Anniversary of Mammy Two Shoes
With all the BLM protests a wonderful event was left aside. Not long so long ago the actress who made it possible for black people to make a brave step into the cinema.
She starred in more than 300 movies and in half of them wasn’t even mentioned in the titles. Millions of children worldwide know her legs and the face is recognized by most grown ups. She wasn’t buried where she wanted in her last will, only because of her skin color. Later, after 50 years her remains were moved where she wanted. The actress was not even allowed to the premiere of her most famous film, and now they plan to shoot a film about her.
This article is about Hattie McDaniel, today it’s 125 years since her birth. Despite 300 works in the cinema and many recordings of vocal performances on the radio, she was remembered only for her role as Mammy in the movie Gone With the Wind – the nanny and maid of the main character Scarlett O’Hara.
The actress was born in the large family of a former slave, the 13th and last child. From early years she performed on stage with Negro spiritualists. In the 1920s, even several records with her recordings were released. During the Great Depression, she had to change her profession and become a toilet cleaner at the Madrid nightclub in Milwaukee.
Once, the club owner heard her (Hattie hummed, while waving the mop) and complimented her singing. However, she had to beg the owner for a long time to let her perform on the club stage. She sang, and sang well. Then the US economy recovered, and Hattie moved to the estate of the American showbiz – Los Angeles and again began to speak on the radio and act in films.
Most of the roles were initially without words, and the roles were mostly servants. And they paid so little for them that she really had to earn extra money as a maid and cook in wealthy families. In the credits, her name naturally was not, although the count of paintings already went to dozens. For the first time her name was mentioned in the 1934 film “Judge Priest.”
The finest hour for McDaniel was casting for the role of Mom in the film adaptation of Gone With the Wind.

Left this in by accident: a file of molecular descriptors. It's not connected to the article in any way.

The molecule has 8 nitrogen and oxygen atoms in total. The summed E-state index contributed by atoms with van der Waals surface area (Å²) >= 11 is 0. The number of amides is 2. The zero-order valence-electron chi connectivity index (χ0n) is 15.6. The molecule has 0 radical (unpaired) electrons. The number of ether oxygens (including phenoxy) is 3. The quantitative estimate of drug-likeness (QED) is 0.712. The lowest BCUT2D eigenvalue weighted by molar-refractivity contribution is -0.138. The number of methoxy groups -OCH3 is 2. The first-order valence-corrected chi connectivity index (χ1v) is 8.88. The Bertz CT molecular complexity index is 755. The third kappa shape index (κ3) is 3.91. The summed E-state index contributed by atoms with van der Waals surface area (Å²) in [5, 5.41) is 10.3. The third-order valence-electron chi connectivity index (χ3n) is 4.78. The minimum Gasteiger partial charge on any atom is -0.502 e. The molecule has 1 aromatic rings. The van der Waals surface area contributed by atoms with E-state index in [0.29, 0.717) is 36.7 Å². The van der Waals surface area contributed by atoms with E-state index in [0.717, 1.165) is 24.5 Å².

Margaret Mitchell’s novel about the war of the North and South and the first years of America after the abolition of slavery immediately became a bestseller, won the Pulitzer Prize in 1937 and immediately became the basis for the script for a two-part color film. The picture was released 2 years after the publication of the novel, and the search for the actress for the role of Scarlett was the longest. Filming had already begun, and the painful selection of actresses continued. It got to the point that they started shooting scenes with the participation of Scarlett (an episode of the escape from the burning Atlanta), but the backup actress was shot from the back and from afar. As you know, the role went to the Englishwoman Vivien Leigh and became the most significant in her career. The role of Mummy for Hattie McDaniel was also most important.
However, with her role there was a reverse situation – the candidacy for the role of nanny Scarlett was hardly discussed, only McDaniel. But, when the word about the start of filming spread, thousands of black applicants besieged the studio, trying to get to the casting. Rumor has it that the first lady of America, Eleanor Roosevelt, could not resist the temptation to take advantage of the situation and tried to attach her black maid Elizabeth MacDuffy to this role. However, Hattie was tested by Clark Gable himself, who worked with the actress on the set of the films “Saratoga” and “Chinese Seas”, where she, as usual, acted in the “comic maid” and, as usual, became the soul of the crew due to her light character and sparkling humor.